One year later, Hevesi rebounded, easily winning the Democratic nomination for state comptroller with Morris calling the shots, then eking out a victory over Republican John Faso in the acrimonious general election. Hevesi hammered Faso over his conservative positions on gun control and abortion—Morris-identified vulnerabilities, but issues the state comptroller has little to do with.
It was Morris’s last big campaign. In 2003, he passed the tests required to become a securities broker or dealer. He also took care of another requirement for the financial business, becoming affiliated with Searle & Co., a small Connecticut securities firm that had its offices above a Christian Scientist reading room in Greenwich, Connecticut, and whose clients were mostly wealthy local families. With his best friend taking control of a $100 billion pension fund, Morris would launch the firm into an entirely new orbit.
The universe of investment options is very, very large. The time and research abilities of the staff of a public pension fund are very limited. So someone in the middle of that equation who can get an investment firm a meeting with the public officials controlling the money—and who can vouch for the worthiness of the beseeching money manager—is a very valuable person indeed.
“Cuomo has made the term ‘placement agent’ the equivalent of ‘child molester,’ ” says one investment-banking veteran. “But the use of placement agents is widespread and in many ways they’re necessary. And 99.9 percent of these guys sit at a desk all day and have no political contacts.”
“There are many smaller firms that are not going to get in the door without a placement agent,” an experienced public-pension-fund player says. “If you have a legitimate placement agent that does serious due diligence on a money manager before they bring them in, that’s somebody who the professional staff trust, because they can’t see everybody. But then there’s the agents who are politically connected; that’s how they get in the door. In New York, there is a high degree of the politically connected.”
When an associate tried to sever the deal, Morris passed word: “Tell that little peanut of a man that I can take the business away as easily as I provided it.”
As of Hevesi’s election, no one was better connected than Morris. Investigators say he helped force out Jacques Jiha, the chief investment officer for the state’s Common Retirement Fund, when Jiha didn’t pay enough attention to the equity-fund managers recommended by Morris and Jack Chartier, Hevesi’s chief of staff. Morris, investigators say, helped select Jiha’s replacement, then-33-year-old David Loglisci, a former investment banker. One large mystery in the case is what, if anything, Loglisci got out of his dealings with Morris. Prosecutors have not charged Loglisci with profiting directly from the arrangement. The prestige of his powerful job, where he oversaw the flow of investments from the country’s second-largest public fund, seems to have been Loglisci’s greatest reward. But his job also appears to have paid off for his friends and family.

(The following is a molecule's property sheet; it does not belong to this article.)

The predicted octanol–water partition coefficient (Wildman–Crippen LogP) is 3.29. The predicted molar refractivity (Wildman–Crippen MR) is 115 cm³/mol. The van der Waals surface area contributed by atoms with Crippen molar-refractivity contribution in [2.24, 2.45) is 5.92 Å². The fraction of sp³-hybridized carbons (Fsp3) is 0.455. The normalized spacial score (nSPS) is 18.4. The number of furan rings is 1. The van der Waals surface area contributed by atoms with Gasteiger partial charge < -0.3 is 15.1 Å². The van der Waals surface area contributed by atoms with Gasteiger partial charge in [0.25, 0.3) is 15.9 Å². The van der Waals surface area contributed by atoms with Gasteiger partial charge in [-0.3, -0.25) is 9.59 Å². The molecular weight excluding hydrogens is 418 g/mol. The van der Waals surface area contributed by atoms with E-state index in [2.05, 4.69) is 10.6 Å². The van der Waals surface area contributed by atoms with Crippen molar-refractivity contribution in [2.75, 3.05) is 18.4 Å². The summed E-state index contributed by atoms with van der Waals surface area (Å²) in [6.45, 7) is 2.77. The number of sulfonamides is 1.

Investigators allege that Morris inserted himself into existing relationships between the pension fund and money managers. One example they cite is the comptroller’s history with the Carlyle Group. The global private-equity behemoth is used to getting its way. With $84 billion under its management, and advisers and investors who’ve ranged from former president George H.W. Bush to George Soros, Carlyle knows how to exert muscle and push buttons. But for years Carlyle was frustrated in its attempts to land New York State pension money using its in-house sales staff. So it enlisted an outside placement agent: Andrew Stein. And in 2002, Stein earned about $4 million in fees, getting Carlyle money from the state pension fund, overseen by then-Comptroller McCall, as well as the city pension fund, administered by then-Comptroller Hevesi and a board of trustees.
Hevesi succeeded McCall in January 2003, and for a while Stein continued to thrive. In April 2003, the state comptroller’s office agreed to invest in a new European fund assembled by the Carlyle Group. Stein’s Arapaho Partners collected a $1.7 million brokers fee on the deal. But it was Stein’s last big score from the pension fund. “Knowing Hank,” a longtime political colleague says, “he thought, Well, I could do this too.”
For the next two years, when Carlyle wanted New York State investments, it went through Morris, landing $730 million in pension money. Searle collected $13 million in fees, investigators say, and passed more than $7 million of it to Morris.
Sometimes Morris drummed up new business on his own. In 2004, investigators say, Morris contacted Odyssey Investment Partners. One of the firm’s founders, Stephen Berger, had long been active in Democratic politics. Odyssey had hired CSFB, the large investment bank, to serve as its placement agent with the state pension fund—until Morris allegedly told Berger that the fund had its “own” placement agent, Searle. Odyssey switched to Searle and soon received $20 million from the state pension fund.